Arts Calendar | STARS |Gossip | The Blogs | Read This! | found in Lady Banks' Commonplace Book | On her ladyship's bookshelf
For the first time in, well, ever, her ladyship, the editor has been enjoying her holiday shopping. She gives books, of course, as she is wont to do. But in seasons past the pleasures of the task were somewhat mitigated by the pressures of the season—in particular for finding the perfect gift for her various friends who…she feels inclined to drop her voice to a whisper at this point…do not read. Naturally, one feels, books are the best gifts for the non-reader. After all, they are in the most dire need of them. And oh, the world that will open before their eyes when they turn that first page!
Still, her ladyship has since discovered that quite a few of her book gifts in past seasons were never properly appreciated because her non-readers, apologetically but still quite consistently, never bothered to open them. So this year she has taken a slightly different approach. With each book she has also bought a second, somewhat related gift that she does not wrap. Instead, she includes, with the book and card, a very simple and gentle question regarding the story. Often, something so mundane as “What did you think of the ending?” When the recipient answers the question, she sends them the extra gift.
In other words, she has resorted to bribery. Desperate times, her ladyship feels, justify desperate measures.
Besides, she has discovered quite an entertaining pastime in finding gifts that compliment her favorite books, especially since she has determined that each extra gift will benefit some other favorite cause. Several years ago she would have been sending jars of her favorite locally produced honey along with Sue Monk Kidd’s The Secret Life of Bees. The author’s current book Traveling with Pomegranates suggests a host of new possibilities, not all of which necessarily involve perishable items.
Most of her ladyship’s shopping list was suggested by the Okra Picks—a new program from southern independent booksellers that celebrates some of their favorite new titles of each season. Her ladyship has included the full list below. Sometimes, the associations were quite easy—such as a small framed print by the artist featured in The Secret World of Walter Anderson, or a pair of hand-made flip-flops with plastic flowers to go with Jill McCorkle’s story collection Going Away Shoes. Some required more care, like the donation to the Nature Conservancy in honor of Sonny Brewer’s moving story The Widow and the Tree.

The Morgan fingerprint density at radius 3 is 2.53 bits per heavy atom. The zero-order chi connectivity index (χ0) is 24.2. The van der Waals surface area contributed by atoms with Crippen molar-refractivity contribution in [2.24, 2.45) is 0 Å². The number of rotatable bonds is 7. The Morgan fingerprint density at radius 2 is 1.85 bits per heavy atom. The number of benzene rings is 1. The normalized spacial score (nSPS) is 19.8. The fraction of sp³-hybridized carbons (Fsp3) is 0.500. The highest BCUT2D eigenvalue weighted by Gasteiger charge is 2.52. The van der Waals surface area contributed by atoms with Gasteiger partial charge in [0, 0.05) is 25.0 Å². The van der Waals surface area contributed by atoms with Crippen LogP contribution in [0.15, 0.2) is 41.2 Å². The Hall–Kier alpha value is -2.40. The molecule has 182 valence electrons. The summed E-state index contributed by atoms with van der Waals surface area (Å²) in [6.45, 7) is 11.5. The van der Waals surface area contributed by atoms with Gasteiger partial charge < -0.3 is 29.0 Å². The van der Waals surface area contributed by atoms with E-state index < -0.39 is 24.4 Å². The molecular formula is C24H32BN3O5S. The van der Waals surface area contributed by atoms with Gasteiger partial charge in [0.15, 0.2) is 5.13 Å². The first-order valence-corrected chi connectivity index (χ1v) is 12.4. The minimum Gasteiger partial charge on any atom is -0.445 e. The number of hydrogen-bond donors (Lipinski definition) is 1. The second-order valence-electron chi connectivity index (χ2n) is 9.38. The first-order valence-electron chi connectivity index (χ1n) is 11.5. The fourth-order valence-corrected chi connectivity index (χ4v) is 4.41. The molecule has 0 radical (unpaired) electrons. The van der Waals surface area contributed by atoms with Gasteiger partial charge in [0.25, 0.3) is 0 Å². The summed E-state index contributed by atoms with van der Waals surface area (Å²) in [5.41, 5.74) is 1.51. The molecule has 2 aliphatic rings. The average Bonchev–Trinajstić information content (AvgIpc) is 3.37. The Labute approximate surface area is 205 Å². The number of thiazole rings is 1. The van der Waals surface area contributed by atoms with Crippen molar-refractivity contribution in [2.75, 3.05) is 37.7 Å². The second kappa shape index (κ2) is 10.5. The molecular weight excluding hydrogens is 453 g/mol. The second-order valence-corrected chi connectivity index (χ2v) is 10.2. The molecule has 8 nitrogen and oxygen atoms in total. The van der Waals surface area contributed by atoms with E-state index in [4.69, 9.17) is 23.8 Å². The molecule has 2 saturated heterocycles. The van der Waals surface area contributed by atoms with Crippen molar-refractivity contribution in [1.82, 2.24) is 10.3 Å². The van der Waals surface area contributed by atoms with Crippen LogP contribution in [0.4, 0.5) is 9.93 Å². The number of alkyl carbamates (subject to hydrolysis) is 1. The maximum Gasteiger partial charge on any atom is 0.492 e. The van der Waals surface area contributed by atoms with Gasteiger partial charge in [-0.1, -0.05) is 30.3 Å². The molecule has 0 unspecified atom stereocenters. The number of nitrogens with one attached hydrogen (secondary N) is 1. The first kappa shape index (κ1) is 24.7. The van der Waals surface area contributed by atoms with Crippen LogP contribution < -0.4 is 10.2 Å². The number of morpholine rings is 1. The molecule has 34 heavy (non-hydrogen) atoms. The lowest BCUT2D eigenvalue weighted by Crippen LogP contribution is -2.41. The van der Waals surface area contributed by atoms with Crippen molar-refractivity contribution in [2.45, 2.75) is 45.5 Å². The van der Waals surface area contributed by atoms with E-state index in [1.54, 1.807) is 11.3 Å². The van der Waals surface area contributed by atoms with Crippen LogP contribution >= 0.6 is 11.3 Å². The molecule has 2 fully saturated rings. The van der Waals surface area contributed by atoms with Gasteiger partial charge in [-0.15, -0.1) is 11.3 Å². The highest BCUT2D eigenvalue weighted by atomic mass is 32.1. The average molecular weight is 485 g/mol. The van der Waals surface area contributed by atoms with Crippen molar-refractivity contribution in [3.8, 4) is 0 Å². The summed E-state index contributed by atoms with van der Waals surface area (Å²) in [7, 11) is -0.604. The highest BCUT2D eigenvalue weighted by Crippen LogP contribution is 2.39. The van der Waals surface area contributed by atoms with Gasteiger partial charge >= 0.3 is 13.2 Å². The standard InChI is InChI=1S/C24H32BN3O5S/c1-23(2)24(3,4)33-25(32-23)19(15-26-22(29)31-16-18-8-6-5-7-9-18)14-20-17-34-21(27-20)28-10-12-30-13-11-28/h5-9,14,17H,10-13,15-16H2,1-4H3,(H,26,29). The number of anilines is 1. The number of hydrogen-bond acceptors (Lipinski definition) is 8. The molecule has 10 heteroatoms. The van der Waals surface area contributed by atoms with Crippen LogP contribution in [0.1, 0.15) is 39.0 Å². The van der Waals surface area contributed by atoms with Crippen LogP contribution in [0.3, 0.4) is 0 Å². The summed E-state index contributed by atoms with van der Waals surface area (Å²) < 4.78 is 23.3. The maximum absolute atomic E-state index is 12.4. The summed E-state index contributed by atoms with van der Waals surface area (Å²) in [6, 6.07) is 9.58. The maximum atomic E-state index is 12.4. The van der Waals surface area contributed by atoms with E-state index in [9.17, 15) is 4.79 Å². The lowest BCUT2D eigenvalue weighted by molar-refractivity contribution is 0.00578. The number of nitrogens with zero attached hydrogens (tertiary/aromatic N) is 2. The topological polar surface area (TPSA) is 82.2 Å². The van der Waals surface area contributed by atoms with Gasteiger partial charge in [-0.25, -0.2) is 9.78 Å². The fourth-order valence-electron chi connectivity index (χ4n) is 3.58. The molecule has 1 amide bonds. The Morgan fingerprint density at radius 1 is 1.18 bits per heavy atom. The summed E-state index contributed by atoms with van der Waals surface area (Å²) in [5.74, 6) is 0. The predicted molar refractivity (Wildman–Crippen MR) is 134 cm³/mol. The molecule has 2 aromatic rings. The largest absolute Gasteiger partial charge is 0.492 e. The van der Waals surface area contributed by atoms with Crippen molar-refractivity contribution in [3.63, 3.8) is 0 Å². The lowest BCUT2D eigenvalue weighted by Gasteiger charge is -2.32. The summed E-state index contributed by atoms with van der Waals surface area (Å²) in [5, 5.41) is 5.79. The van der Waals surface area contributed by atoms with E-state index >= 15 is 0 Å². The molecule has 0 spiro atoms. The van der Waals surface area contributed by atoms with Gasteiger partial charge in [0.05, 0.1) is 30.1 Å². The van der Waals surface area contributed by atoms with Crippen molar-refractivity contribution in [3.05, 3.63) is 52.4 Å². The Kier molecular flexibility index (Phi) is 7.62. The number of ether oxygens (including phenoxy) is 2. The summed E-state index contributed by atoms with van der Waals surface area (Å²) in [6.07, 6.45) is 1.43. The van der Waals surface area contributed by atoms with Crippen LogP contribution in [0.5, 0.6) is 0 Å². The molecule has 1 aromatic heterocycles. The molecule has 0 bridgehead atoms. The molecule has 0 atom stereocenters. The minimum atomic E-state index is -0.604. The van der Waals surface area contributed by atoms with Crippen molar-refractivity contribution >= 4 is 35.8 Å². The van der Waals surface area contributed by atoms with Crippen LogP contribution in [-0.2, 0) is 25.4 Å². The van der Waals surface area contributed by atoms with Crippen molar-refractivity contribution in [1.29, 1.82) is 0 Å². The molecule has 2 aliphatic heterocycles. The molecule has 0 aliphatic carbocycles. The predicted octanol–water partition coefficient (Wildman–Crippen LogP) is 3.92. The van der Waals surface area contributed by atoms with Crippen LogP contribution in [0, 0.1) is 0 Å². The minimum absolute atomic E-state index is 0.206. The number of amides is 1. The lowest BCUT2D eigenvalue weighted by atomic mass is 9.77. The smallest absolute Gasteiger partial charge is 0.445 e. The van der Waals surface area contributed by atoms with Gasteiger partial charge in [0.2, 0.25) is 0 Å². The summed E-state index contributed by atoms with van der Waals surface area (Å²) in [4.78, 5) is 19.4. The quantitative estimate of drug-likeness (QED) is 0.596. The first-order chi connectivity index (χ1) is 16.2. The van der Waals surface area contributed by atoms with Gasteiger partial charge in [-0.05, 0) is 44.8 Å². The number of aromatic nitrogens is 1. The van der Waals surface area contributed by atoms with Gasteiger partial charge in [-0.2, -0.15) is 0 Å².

Great books are gifts to our internal landscape. But this is the season to pass such gifts along, to let internal joys have external manifestation. Her ladyship finds the endeavor most rewarding. Bring peace and joy to the planet – read a book, and talk about it.
Her ladyship, the editor
Authors Round the South is the home of one of the most extensive listings of literary events in the South, including author readings & appearances, book club meetings, book & literary festivals, open mics, poetry slams and writing groups. No matter what part of the South you live in, you can find a bookstore and author appearance near you!
Ten years of great southern lit for $9.95!
How well do you know your Southern lit? We dare you to use a pen on these crossword puzzles, each inspired by one of the winning titles of the SIBA Book Award, honoring ten years of the very best in Southern literature as chosen by the people who would know...Southern Independent Booksellers! A great gift for your book club, for puzzle-lovers, and anyone who loves Southern literature.
$9.95 paperback. Available at Southern Indie Bookstores.
Play a sample puzzle online!
Reader, meet writer: STARS authors on the road
The following authors are traveling this month and open to meeting with book clubs, talking to schools and participating in library programs. Visit the STARS directory at Authors Round the South for more information.
Jayne Jaudon Ferrer Ozark, AL 3/5/2010
Hester Bass Atlanta, GA 2/26/2010
Donny Bailey Seagraves OCAF Writers Workshop, GA 1/30/2010
Philip Lee Williams Savannah, GA 2/5/2010 &Athens, GA 3/22/2010
Debra Moffitt Leslie Charleston, SC 1/15/2010
Batt Humphreys Columbia, SC 2/26/2010
Mary Alice Monroe Isle of Palms, SC 1/16/2010
Shellie Rushing Tomlinson Nashville, TN 3/25/2010
Tim Poland Charlottesville, VA 3/17/2010
|Christine Baker, author of Why She Plays at Page & Palette in Fairhope, AL (12/10/2009) |
John Besh, author of My New Orleans: The Cookbook at Alabama Booksmith in Birmingham, AL (12/10/2009)
Thom Bierdz, author of Forgiving Troy at Outwrite Bookstore and Coffeehouse in Atlanta, GA (December 11 2009)
|Sheila Boneham, author of Rescue Matters: How to Find, Foster, and Rehome C at Pomegranate Books in Wilmington, NC (December 12 2009) |
|Rick Bragg, author of The Most They Ever Had at A Cappella Books in Atlanta, GA (December 11 2009) |
Joan Carris, author of Wild Times at the Bed and Biscuit at Dee Gee's Gifts & Books in Morehead City, NC (December 12 2009)
|William Ferris, author of Give My Poor Heart Ease at Cover to Cover Books & More in Natchez, MS (December 19 2009) |
|John Folse, author of Hooks, Lies & Alibis at Page & Palette in Fairhope, AL (12/15/2009) |